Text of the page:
“It won’t be taken away from her.” These words of Jesus seemed to jump off of the page as I led an imaginative prayer exercise on the story of Mary and Martha in Luke 10:38–42, and I welcomed them to sink deeply into my heart and mind.

I’ve often related to Martha in the kitchen in this gospel story, so I was surprised to resonate with Mary sitting at the feet of Jesus too. As the scene unfolded in my imagination, I saw Jesus protect me against the older sister who burst into the room with heated indignation: Jesus! Tell her to help me! I’m here doing all this work on my own!” I realised Jesus was defending my desire to sit at His feet, to soak in His love, to learn from Him.

As this familiar story played out in my mind, I saw Jesus look at Martha lovingly, noticing her frustration and the burden she carried in hosting her guests. He didn’t want her to stew in the kitchen, feeling the martyr for all of the preparations that needed to be done. The feast could wait, He told her gently; Mary had chosen better and it would not be taken away from her. Jesus welcomed Martha to join Mary in focusing on the one thing necessary — Him. 

With reflection, I knew the same applied to me. My desire to sit at the feet of Jesus wouldn’t be yanked away from me. I marvelled at this gift: Jesus sees me. He knows me. He defends me. 


A couple of weeks later, I relayed my experience to two friends, saying how wonderful it was to be like Mary and not to slot into the role of Martha. Tanya and Amy both affirmed how, over my decades of friendship with Jesus, God has been changing me more into the person He created me to be. Tanya said, From the outside, people could see you as a caricature of Martha because busy women are given that label. But that’s to misread you, because at your core, you emulate Mary. Your intimate relationship with Jesus is your anchor and foundation; it’s at the very heart of who you are, with everything else springing from it.” 

I felt seen and known in both of these moments —first with Jesus at the retreat and then in conversation with my friends. Just as Mary and Martha felt loved and affirmed in Jesus’ presence.

Changed by Love

These sisters are so much more than typecast characters of one who served and one who learned from Jesus. They, along with their brother Lazarus, were those whom Jesus loved (John 11:5). And He brought forth the best in them. As we see in the story of Jesus raising Lazarus from the dead in John 11, Jesus drew Martha out of the kitchen and into conversation with Him. She declared Jesus the Messiah, the anointed one — and thus is only one of three in the New Testament to do so before His death and resurrection.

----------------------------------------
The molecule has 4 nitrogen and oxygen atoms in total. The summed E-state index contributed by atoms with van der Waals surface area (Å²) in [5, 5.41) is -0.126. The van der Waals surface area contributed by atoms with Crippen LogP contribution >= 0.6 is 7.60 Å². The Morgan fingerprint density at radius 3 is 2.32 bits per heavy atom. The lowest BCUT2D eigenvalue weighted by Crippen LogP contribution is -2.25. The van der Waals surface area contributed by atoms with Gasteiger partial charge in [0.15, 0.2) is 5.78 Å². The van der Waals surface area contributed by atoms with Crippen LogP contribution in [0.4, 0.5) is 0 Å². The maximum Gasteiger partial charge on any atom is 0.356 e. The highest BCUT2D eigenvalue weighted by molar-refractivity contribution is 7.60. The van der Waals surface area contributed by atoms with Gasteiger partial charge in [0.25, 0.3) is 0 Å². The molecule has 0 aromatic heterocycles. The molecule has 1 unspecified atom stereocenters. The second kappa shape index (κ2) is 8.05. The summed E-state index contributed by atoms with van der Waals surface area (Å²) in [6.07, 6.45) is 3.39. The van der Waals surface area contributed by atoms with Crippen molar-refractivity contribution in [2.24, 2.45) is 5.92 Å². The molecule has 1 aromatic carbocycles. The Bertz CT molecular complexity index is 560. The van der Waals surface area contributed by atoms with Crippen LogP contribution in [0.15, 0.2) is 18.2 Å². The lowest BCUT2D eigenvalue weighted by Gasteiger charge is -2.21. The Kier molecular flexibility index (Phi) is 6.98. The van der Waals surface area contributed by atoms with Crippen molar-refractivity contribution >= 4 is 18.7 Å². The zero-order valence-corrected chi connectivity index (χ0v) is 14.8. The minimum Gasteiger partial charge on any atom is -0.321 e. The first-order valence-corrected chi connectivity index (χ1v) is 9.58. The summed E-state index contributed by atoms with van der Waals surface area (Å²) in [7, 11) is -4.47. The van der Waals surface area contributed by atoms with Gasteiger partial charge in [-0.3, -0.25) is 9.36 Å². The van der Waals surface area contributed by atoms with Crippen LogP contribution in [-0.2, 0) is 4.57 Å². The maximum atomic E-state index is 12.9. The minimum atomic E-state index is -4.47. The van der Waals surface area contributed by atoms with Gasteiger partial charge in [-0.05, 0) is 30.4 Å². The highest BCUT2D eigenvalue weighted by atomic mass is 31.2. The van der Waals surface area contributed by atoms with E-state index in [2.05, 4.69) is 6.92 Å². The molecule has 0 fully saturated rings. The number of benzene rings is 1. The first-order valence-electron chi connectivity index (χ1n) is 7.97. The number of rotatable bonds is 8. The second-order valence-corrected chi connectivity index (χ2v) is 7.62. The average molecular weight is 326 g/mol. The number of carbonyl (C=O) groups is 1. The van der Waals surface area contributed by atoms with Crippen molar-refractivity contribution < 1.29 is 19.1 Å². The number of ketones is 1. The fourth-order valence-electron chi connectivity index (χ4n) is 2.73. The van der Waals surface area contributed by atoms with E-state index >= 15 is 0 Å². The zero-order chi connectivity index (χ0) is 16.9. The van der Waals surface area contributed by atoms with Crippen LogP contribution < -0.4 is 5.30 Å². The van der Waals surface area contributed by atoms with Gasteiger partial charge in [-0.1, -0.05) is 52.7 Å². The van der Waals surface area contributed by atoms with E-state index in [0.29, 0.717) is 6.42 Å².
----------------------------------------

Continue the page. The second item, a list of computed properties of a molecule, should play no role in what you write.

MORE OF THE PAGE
Mary had sat at Jesus’ feet and received His love and instruction, and thus after her brother died she could throw herself at His feet with her grief and pain. Jesus didn’t leave her there, but joined her in weeping. Then He sprang into action and raised Lazarus from the dead. Jesus saw each sister and loved them, right where they were at. 

What About Me?

Wherever we are on our journey with God, we can trust that the living Christ extends His friendship to us moment by moment. He sees our deepest needs and meets them. For instance, when we’re feeling overlooked and underappreciated, He affirms us lovingly. If we’re misunderstood by those who should know us best, He defends our desire to be with Him. If we feel betrayed by what we think is bad timing, or are dejected over losses in our lives, He brings about restoration and new life. Simply, friendship with Jesus changes everything. 

So, as we look to celebrate International Friendship Day on 30 July, I welcome you to sit at the feet of Jesus and receive from Him. One way to do so is with your imagination, as I share in Transforming Love, my look at the Bethany siblings and their relationship with Jesus (with a more detailed version of this practice appearing in chapter 2). Ask God through His Holy Spirit to lead and guide you, trusting that He will, then read through the passage several times. Think about your senses as you imagine the scene — what are you feeling, hearing, smelling, touching as Jesus comes to the home of Mary and Martha? Which character might you be — one of the main ones, or a disciple, a servant, an onlooker?

Trust that God will lead you as you follow the story. Here’s where emotions or insights might come to mind, as they did for me with the phrase, it won’t be taken away from her.” Dwell with Jesus and receive from Him. When you reach the end of the story, you may wish to make a note of what you felt and experienced, so that you can discern what God has given you. Talking to a mature friend can be helpful here too. 

Friendship with Jesus transforms us – not only our deepening bond with Him, but our relationships with those in our life. We’re never the same!

"Simply, friendship with Jesus changes everything."


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Unconditional friendship

Unconditional friendship

In this second instalment of the four-part series 'Friendship Jesus' Way', Liz Carter explores why the value of friendship shouldn't be measured against societal norms